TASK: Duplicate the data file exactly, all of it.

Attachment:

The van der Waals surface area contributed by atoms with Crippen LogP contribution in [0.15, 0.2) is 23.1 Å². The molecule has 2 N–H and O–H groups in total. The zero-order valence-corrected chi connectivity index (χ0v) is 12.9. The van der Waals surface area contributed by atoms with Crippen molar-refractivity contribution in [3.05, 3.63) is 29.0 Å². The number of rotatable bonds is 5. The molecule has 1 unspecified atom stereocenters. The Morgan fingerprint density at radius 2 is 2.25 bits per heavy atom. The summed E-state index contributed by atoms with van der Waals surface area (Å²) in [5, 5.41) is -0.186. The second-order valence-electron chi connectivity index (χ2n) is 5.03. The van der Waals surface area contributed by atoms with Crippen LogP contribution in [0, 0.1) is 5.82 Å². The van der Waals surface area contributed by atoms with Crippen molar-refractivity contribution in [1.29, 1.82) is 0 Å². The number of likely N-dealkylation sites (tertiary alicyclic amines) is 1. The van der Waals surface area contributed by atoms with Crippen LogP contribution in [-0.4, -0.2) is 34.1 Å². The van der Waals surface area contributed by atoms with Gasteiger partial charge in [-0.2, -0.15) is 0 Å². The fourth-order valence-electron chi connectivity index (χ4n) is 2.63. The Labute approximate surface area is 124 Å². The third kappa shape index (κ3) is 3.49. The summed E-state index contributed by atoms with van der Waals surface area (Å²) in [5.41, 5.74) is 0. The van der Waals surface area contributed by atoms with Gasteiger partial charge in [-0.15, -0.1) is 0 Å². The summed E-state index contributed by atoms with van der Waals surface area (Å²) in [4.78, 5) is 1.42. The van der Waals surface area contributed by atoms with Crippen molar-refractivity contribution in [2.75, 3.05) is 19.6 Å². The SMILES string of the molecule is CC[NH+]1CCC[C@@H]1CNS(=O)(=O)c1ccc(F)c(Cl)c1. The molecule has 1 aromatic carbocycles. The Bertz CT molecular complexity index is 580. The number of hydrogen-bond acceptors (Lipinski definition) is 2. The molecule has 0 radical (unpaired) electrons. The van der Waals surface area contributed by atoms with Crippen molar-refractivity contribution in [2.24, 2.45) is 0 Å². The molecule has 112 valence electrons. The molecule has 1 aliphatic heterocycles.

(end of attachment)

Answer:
The van der Waals surface area contributed by atoms with Crippen LogP contribution in [0.15, 0.2) is 23.1 Å². The molecule has 2 N–H and O–H groups in total. The zero-order valence-corrected chi connectivity index (χ0v) is 12.9. The van der Waals surface area contributed by atoms with Crippen molar-refractivity contribution in [3.05, 3.63) is 29.0 Å². The number of rotatable bonds is 5. The molecule has 1 unspecified atom stereocenters. The Morgan fingerprint density at radius 2 is 2.25 bits per heavy atom. The summed E-state index contributed by atoms with van der Waals surface area (Å²) in [5, 5.41) is -0.186. The second-order valence-electron chi connectivity index (χ2n) is 5.03. The van der Waals surface area contributed by atoms with Crippen LogP contribution in [0, 0.1) is 5.82 Å². The van der Waals surface area contributed by atoms with Crippen molar-refractivity contribution in [1.29, 1.82) is 0 Å². The number of likely N-dealkylation sites (tertiary alicyclic amines) is 1. The van der Waals surface area contributed by atoms with Crippen LogP contribution in [-0.4, -0.2) is 34.1 Å². The van der Waals surface area contributed by atoms with Gasteiger partial charge in [-0.2, -0.15) is 0 Å². The fourth-order valence-electron chi connectivity index (χ4n) is 2.63. The Labute approximate surface area is 124 Å². The third kappa shape index (κ3) is 3.49. The summed E-state index contributed by atoms with van der Waals surface area (Å²) in [5.41, 5.74) is 0. The van der Waals surface area contributed by atoms with Gasteiger partial charge in [-0.15, -0.1) is 0 Å². The summed E-state index contributed by atoms with van der Waals surface area (Å²) in [4.78, 5) is 1.42. The van der Waals surface area contributed by atoms with Crippen molar-refractivity contribution in [2.75, 3.05) is 19.6 Å². The SMILES string of the molecule is CC[NH+]1CCC[C@@H]1CNS(=O)(=O)c1ccc(F)c(Cl)c1. The molecule has 1 aromatic carbocycles. The Bertz CT molecular complexity index is 580. The number of hydrogen-bond acceptors (Lipinski definition) is 2. The molecule has 0 radical (unpaired) electrons. The van der Waals surface area contributed by atoms with Crippen molar-refractivity contribution in [2.24, 2.45) is 0 Å². The molecule has 112 valence electrons. The molecule has 1 aliphatic heterocycles.